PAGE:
Imagine you are about to fulfil a life-long dream, playing in an Ashes series for Australia in England.
Imagine you are a legspinner, in the mould of your hero Shane Warne, on the cusp of playing your first Test match. But, imagine going into the series having never played a long-form game of cricket in your life.
That is the task facing Australia's 20-year-old legspinner Georgia Wareham ahead of the women's Ashes series.
"I've never played a game longer than a 50-over match," Wareham told ESPNcricinfo. "Wrapping my head around the longer format has been a little bit harder. But with our recent camp up in Brisbane I had the chance to bowl with the red ball in red ball scenarios, which was really good to kind of get a feel for it."
Amanda-Jade Wellington bowled 57 overs of legspin for Australia in the last Ashes Test in 2017-18. The extra bowling load has been a shock to the system for Wareham.
"I reckon in the last couple of weeks I've probably bowled 50 or 60 overs in a week, which is a lot compared to what I'm used to bowling," Wareham said. "But just getting the volume up, especially this early in the season helps build a bit of confidence with the ball coming out as well."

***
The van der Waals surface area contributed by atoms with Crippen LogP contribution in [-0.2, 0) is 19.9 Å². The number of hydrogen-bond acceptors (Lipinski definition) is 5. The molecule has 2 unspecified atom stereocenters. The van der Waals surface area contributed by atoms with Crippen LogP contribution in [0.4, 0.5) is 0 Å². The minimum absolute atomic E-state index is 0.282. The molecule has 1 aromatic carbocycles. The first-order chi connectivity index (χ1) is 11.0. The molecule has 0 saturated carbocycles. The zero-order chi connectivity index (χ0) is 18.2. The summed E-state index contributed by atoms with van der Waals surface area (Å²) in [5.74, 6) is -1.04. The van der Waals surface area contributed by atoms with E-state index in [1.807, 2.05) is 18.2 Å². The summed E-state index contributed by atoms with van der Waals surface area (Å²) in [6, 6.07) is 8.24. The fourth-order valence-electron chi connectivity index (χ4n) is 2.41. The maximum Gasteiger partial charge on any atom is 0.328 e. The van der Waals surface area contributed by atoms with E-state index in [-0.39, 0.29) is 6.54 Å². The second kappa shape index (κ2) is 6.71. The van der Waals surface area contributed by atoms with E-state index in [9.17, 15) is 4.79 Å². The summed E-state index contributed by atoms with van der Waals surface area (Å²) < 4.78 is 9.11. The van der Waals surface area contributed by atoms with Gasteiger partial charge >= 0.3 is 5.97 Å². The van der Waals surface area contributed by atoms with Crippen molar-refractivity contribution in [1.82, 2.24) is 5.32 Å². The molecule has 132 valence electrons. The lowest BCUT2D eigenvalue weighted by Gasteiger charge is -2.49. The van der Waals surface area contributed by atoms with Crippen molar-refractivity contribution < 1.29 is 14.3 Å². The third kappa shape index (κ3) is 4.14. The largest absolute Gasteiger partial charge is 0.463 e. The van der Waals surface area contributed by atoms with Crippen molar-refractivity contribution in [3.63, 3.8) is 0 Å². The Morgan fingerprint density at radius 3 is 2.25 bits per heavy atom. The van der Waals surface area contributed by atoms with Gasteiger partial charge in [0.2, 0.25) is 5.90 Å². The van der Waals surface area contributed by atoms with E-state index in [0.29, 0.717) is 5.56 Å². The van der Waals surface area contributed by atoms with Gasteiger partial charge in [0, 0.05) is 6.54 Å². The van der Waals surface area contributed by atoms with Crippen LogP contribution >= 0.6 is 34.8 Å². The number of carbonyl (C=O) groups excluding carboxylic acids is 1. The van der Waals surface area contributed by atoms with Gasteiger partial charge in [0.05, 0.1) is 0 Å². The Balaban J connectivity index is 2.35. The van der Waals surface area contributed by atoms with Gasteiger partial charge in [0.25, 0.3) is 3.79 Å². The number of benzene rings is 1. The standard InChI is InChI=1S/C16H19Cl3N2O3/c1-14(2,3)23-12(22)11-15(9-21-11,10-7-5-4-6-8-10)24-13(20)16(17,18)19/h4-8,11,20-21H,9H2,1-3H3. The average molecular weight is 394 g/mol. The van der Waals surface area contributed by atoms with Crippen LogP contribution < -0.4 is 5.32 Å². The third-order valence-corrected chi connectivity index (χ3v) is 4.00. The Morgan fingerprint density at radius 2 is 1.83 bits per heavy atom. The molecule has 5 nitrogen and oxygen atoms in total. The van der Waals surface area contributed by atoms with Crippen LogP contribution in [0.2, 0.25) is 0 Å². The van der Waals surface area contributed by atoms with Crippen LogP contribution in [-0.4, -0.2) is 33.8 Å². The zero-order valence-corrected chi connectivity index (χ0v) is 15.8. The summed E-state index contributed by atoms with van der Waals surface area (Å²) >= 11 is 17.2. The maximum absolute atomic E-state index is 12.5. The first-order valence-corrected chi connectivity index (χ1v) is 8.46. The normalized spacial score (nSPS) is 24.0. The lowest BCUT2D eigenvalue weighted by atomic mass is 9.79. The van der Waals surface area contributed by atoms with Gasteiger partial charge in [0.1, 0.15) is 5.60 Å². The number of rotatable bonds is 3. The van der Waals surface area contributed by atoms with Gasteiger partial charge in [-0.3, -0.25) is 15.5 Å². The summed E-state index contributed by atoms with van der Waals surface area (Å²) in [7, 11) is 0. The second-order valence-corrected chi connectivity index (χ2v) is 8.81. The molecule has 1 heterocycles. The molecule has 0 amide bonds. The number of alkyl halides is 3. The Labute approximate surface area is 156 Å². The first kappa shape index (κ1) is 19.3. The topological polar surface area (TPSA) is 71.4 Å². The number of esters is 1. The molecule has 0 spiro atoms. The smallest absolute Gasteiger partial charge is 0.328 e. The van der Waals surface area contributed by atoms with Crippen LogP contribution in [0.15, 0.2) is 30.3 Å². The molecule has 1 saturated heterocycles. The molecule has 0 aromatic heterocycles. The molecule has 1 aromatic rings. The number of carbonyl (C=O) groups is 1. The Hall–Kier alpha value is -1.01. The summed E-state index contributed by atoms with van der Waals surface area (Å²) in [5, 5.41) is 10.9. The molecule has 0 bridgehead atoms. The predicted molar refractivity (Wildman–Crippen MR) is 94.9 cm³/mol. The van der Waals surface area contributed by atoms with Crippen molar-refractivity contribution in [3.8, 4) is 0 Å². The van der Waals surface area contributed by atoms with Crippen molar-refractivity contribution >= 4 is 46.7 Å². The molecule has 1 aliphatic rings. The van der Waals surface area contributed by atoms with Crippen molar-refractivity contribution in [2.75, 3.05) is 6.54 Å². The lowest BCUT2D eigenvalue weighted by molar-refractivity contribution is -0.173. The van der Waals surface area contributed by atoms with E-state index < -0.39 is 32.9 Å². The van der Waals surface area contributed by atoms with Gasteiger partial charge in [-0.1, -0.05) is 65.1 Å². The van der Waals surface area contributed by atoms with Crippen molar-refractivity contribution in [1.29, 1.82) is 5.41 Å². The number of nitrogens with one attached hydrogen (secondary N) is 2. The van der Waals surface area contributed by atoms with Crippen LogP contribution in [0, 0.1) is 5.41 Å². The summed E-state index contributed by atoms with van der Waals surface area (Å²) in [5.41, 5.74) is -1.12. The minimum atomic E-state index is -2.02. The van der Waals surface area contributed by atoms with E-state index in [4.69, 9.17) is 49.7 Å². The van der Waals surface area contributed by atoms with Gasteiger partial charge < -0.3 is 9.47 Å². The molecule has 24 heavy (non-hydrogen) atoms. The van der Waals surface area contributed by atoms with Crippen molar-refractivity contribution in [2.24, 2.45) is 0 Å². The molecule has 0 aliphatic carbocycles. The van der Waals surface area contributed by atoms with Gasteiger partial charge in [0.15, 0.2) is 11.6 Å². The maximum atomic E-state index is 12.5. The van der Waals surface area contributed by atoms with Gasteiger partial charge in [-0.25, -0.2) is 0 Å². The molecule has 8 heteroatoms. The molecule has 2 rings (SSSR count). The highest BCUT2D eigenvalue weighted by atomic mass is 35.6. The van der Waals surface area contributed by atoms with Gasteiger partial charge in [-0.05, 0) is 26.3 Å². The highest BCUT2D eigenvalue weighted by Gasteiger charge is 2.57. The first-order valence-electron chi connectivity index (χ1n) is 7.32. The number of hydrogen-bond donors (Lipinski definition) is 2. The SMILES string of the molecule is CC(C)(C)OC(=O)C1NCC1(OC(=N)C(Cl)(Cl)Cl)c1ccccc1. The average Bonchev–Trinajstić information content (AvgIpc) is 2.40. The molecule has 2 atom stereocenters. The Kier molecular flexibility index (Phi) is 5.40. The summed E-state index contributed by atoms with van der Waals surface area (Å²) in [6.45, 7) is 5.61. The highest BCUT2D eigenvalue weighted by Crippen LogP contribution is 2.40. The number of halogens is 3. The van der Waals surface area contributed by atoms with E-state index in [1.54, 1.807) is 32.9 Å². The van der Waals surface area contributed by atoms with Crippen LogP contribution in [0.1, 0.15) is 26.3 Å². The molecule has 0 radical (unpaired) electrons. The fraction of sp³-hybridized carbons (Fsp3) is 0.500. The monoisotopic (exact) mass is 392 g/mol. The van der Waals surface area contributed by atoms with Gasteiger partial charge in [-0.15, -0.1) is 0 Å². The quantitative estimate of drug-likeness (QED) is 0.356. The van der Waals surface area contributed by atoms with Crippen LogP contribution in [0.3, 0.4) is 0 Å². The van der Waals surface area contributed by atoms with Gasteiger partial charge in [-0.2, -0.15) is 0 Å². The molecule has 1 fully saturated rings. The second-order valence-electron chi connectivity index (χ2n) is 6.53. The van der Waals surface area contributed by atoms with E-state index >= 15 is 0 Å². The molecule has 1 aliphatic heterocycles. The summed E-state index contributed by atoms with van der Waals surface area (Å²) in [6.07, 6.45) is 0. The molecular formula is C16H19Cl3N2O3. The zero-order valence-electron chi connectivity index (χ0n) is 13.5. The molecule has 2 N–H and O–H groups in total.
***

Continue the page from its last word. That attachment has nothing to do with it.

Not only has Wareham never played a multi-day game in her life, she has never even travelled to England.
"I'm pretty nervous actually," Wareham said. "The Ashes is the biggest series apart from the World Cups. Obviously playing all those games against England, they're typically our biggest rival, it's pretty exciting but at the same time really nerve-racking as well. It will be pretty cool to get over to England to play some cricket which I haven't done before."
It is a dream come true for Wareham. She grew up in the small country town of Mortlake, about two-and-a-half hours west of Melbourne. She played cricket endlessly in the backyard with her older brother Jordan and a set of cousins, on a bowler-friendly surface in highly competitive scenarios.